Besides steadying the rifle, prone can keep you from looking immediately like a hunter. In open forest, hunting elk, I heard a bull angling toward me. On hands and knees, I scurried to intercept. A .30-30 bullet to his chest from prone sent the six-point into cover as I reloaded on my belly, tipping the lever gun sideways to cycle it. Slowly, I crabbed to the side. When an alley opened to his ribs, I fired twice. He collapsed.

Cape buffalo are seldom shot from prone, but I tagged a bull that way. Dusk was hard upon us as we raced to catch animals we’d tracked most of an afternoon. Hoof-thumps pulled me up a rise, where I flopped prone as the beast crossed a slot in the thorn 90 yards out. Dust hung on the shoulder for an eye-blink after my shot. The beast lumbered in an arc, then dropped to my follow-up .375 solid.

Slinged up prone and braced against a log, this rifleman is confident of a lethal hit. No bench needed!

Prone gets more appealing with age. The low sit that once favored me in competition is no easier now than a back-flip. But lying down is the way most of us leave our hunting gear to someone else. Prone becomes more natural, more relaxed. A natural, relaxed position is steadiest.

Sitting trumps prone when rocks, brush or the curve of a hill blocks a shot from prone. Arguably the most versatile hunting position, it has a smaller footprint than prone and is better adapted to uneven terrain. It makes your body tripod-steady. An open sit with knees up, tent-like, elbows in front of knees, heels spread comfortably, is the position for shooting from a slope across a draw. Lumbar muscles lock your arms against the flats of your knees. (Resting elbows atop knees won’t steady you; both are movable joints. Also, your back then has nothing to tug against.) Shifting your feet to spin on your fanny, you can follow a moving animal from this sit. Swiveling at the waist in a limited arc, you can make a moving shot.

Here, aided by sticks, a rifleman uses a modified crossed-ankle position, as low as is comfortable.

The crossed-ankle position is popular in the National Match course, where riflemen drop to a sit from standing as 200-yard targets appear. A crossed-ankle sit puts your center of gravity lower than does an open sit. On broken ground, however, it doesn’t work as well because your feet aren’t spread to form a tripod base. Slopes can put you off balance. Again, the rifle steadies itself best if you lean well forward, elbows in front of knees.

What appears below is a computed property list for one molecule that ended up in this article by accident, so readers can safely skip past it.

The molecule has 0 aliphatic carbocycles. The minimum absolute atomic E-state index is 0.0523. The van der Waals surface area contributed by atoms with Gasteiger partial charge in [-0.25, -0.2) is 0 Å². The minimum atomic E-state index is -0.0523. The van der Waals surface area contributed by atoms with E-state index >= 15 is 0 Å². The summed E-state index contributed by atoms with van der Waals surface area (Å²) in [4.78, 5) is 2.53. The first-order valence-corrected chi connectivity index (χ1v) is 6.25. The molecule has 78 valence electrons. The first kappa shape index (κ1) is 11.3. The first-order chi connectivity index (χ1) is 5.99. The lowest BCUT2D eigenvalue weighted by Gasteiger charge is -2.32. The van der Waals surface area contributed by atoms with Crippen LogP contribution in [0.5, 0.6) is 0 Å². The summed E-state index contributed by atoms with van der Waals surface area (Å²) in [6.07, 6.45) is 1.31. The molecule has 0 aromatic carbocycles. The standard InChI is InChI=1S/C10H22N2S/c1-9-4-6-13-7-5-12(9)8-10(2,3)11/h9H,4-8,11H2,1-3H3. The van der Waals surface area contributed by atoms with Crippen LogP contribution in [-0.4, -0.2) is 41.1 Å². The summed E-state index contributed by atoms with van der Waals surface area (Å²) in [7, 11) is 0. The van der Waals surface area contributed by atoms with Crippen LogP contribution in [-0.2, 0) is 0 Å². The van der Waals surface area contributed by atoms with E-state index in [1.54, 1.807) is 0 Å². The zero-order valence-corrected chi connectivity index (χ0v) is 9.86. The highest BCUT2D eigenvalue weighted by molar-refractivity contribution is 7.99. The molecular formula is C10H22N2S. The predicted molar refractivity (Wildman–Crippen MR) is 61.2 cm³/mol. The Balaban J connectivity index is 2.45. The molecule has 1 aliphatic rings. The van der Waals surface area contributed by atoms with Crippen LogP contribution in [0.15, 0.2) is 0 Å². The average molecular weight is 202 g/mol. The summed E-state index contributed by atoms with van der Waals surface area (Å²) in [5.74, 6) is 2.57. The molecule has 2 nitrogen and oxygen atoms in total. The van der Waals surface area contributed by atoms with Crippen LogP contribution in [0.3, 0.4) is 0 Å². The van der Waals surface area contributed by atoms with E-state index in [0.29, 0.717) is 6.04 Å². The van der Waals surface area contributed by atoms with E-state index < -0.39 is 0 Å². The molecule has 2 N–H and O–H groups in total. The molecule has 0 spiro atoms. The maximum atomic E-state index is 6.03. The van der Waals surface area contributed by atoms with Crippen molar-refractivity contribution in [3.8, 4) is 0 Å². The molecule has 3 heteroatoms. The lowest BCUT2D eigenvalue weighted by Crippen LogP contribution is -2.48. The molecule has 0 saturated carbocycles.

An open sit is versatile and steady because your body forms a tripod. Note elbow in front of knee.

Shooting three- and four-position bulls-eye matches, I used a crossed-leg sit, legs scissored under my torso. My calves on opposite insteps, I bent low, elbows overlapping knees, lumbar muscles pulling all together. Stretching legs and back for this position gets harder over time. If you plan to use it on hunts, practice it! Drop to a sit with a target identified. If your feet and fanny don’t instantly, naturally align the rifle, they weren’t “pointed right.” Shooting with a university team, I kept muscles stretched by studying from a crossed-leg sit, sometimes holding my 11-pound match rifle.

Practice from field positions – not just firing, but cycling, as this hunter demonstrates from a sit.

Kneeling and offhand? Only when you’re desperate! Topics for another time.

Wayne van Zwoll has published 16 books and nearly 3,000 magazine articles on firearms, optics, ballistics and hunting. An accomplished competitive rifleman, he's taught marksmanship and conducted safaris to bring others to the shooting sports. He has also run marathons and earned a PhD in wildlife policy.